In part 1 of this blog series, we introduced the “Data for Good” solution motivation and its core components. In this part 2 we will look at the components of the solution.
Machine Learning Platform for Data Scientists:
The data for good program needs a platform for data scientists to be able to import and analyze data for non-profits. The data scientists will use this platform to gain insights from critical data from non-profits to help them better server their base.
vMLP is a platform to provide an end-to-end ML platform which seamlessly deploys and runs AI/ML workloads on top of VMware infrastructure.
The vMLP platform provides the following benefits:
- Enables cost efficient use of shared GPUs for AI/ML workloads
- Reduces the risks of broken Data Science workflows by leveraging well-tested and ready-to-use project templates
- Faster development for AI/ML models by utilizing end-to-end tooling including fast and easy model deployment served via standardized REST API
The vMLP platform has the following features:
- Deployment of familiar Jupyter Notebook workbenches
- JupyterLab extensions to achieve smooth workflows
- Support for distributed model training leveraging popular OSS frameworks and GPUs
- Storing and reliably tracking experiments for reproducibility
- Efficient turn-around on model testing based on the built-in serving framework
- Multi-cluster Federated ML support
- Sharing metadata about Data Sources to enable team collaboration
Figure 4: The vMLP platform components
The working of vMLP
vMLP is based on Kubeflow which can be compared to a Linux kernel. Kubeflow is not consumed directly, but through some distros like Ubuntu, which ensure more thorough testing, integration with diverse drivers, usability fixes, etc. vMLP is a Kubeflow distro with an enterprise and usability focus available as a VMware fling.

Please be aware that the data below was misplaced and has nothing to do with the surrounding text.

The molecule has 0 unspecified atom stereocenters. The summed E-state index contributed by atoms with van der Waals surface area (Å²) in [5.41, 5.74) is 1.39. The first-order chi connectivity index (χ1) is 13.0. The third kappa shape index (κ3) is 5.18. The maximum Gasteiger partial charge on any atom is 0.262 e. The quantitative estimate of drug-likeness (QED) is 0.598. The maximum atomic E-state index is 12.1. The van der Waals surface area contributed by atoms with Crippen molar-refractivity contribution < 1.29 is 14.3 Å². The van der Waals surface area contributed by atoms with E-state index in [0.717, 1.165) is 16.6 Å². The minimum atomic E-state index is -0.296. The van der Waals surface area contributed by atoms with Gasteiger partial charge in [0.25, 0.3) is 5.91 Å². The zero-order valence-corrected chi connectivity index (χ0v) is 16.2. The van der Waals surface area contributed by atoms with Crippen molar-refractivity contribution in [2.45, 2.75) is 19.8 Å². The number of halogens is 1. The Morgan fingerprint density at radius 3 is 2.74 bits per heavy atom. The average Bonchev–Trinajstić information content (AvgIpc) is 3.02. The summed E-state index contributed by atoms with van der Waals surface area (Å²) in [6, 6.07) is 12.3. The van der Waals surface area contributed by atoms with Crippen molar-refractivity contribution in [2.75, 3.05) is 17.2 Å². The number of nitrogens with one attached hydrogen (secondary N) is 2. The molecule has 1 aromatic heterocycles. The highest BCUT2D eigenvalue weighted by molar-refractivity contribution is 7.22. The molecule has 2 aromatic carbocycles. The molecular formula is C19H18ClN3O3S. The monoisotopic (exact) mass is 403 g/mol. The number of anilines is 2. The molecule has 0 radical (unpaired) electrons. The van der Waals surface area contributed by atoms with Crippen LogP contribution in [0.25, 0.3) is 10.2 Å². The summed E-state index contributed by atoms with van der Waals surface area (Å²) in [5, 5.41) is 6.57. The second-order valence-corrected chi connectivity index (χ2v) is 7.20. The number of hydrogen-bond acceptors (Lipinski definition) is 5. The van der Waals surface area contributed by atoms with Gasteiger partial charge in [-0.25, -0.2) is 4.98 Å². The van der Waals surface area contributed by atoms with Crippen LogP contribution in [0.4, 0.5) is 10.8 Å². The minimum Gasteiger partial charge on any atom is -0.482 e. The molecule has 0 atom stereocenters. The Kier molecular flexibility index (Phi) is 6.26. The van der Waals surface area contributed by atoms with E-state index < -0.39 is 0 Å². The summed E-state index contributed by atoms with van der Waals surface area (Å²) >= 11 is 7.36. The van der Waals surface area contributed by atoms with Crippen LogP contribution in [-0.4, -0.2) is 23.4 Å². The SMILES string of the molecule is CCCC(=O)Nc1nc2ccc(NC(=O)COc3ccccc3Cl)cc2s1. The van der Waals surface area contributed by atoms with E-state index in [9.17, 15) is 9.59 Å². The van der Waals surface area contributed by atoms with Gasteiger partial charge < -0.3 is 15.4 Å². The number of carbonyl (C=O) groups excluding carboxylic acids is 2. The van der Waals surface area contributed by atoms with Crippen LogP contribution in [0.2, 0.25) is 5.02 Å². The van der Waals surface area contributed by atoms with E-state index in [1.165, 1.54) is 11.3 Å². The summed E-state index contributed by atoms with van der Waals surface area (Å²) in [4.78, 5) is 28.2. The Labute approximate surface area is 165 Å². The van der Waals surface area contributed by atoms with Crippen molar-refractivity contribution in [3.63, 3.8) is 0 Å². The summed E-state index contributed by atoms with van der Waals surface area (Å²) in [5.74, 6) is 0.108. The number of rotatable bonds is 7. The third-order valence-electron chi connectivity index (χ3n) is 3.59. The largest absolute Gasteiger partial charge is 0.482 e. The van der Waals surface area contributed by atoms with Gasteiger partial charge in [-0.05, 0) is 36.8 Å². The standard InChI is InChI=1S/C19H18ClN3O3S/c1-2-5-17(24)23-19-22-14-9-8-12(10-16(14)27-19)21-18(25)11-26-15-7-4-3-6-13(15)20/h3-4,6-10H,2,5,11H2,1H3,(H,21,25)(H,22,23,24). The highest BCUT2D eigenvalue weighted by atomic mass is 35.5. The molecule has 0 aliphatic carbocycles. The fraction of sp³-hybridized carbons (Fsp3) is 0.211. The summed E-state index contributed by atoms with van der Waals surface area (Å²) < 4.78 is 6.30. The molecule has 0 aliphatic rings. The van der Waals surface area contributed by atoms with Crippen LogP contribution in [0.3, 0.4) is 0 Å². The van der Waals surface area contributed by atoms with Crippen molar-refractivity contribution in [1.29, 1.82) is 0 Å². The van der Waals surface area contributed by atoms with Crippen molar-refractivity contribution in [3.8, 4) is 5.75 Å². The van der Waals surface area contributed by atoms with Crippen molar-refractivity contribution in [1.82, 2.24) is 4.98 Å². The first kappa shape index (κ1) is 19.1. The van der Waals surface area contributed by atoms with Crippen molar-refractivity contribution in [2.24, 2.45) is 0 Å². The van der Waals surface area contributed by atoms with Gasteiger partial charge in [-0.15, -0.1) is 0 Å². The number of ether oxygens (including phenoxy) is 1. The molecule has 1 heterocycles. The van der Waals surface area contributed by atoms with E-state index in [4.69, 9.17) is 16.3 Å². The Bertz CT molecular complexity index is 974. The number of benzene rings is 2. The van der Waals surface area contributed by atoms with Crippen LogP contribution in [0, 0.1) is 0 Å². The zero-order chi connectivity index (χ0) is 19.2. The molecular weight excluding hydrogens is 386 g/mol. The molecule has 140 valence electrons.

Figure 5: Jupyter Notebook Servers offered with vMLP
vMLP can leverage enterprise-grade VCF components: etc. to provide Kubeflow significant accelerated infrastructure. vMLP also includes additional services which are not part of Kubeflow such as MLflow Model Repository, BentoML, Greenplum, R Kernel, etc.
The Logical schematic of the infrastructure used in the solution is shown below. A Tanzu Kubernetes based compute cluster provides scalable compute infrastructure and a vSphere Bitfusion based GPU cluster provides required. A high speed low latency network is leveraged by Kubernetes workloads to access GPU resources over the network.
Figure 6: Logical architecture of the solution
Infrastructure components used in the solution are shown.
Table 1: GPU Cluster components used in the solution
Table 2: CPU Cluster components used in the solution
VMware Tanzu Kubernetes Infrastructure:
Cloud native applications leverage VMware Tanzu to run Kubernetes natively on VMware. The initial setup of the scalable solution leverages one master node and four worker nodes. The profile of the nodes are shown in figure.
Figure 7: Virtual machines representing the Tanzu Kubernetes
The Kubernetes nodes and the pods used with Kubeflow are shown below. The Kubeflow namespace and its pods, which is deployed by vMLP provides the capabilities of the machine learning platform used by the data scientists.
Figure 8: Kubernetes nodes and Kubeflow pods
GPU resources are consolidated in a dedicated GPU cluster leveraging NVIDIA vGPU for local access and Bitfusion for remote access over the network. The GPU hosts have been setup with VMWare Bitfusion software for GPU virtualization
Figure 9: Virtual machine components of a Bitfusion GPU server
Bitfusion GPU resources can be monitored and managed via the vCenter plugin. Client and server components are seen in the dashboard.
Figure 10: vCenter Bitfusion plugin for monitoring GPU resources
In part 3 we will bring all components together to build the “Data For Good” solution. We will then look at the solution in action.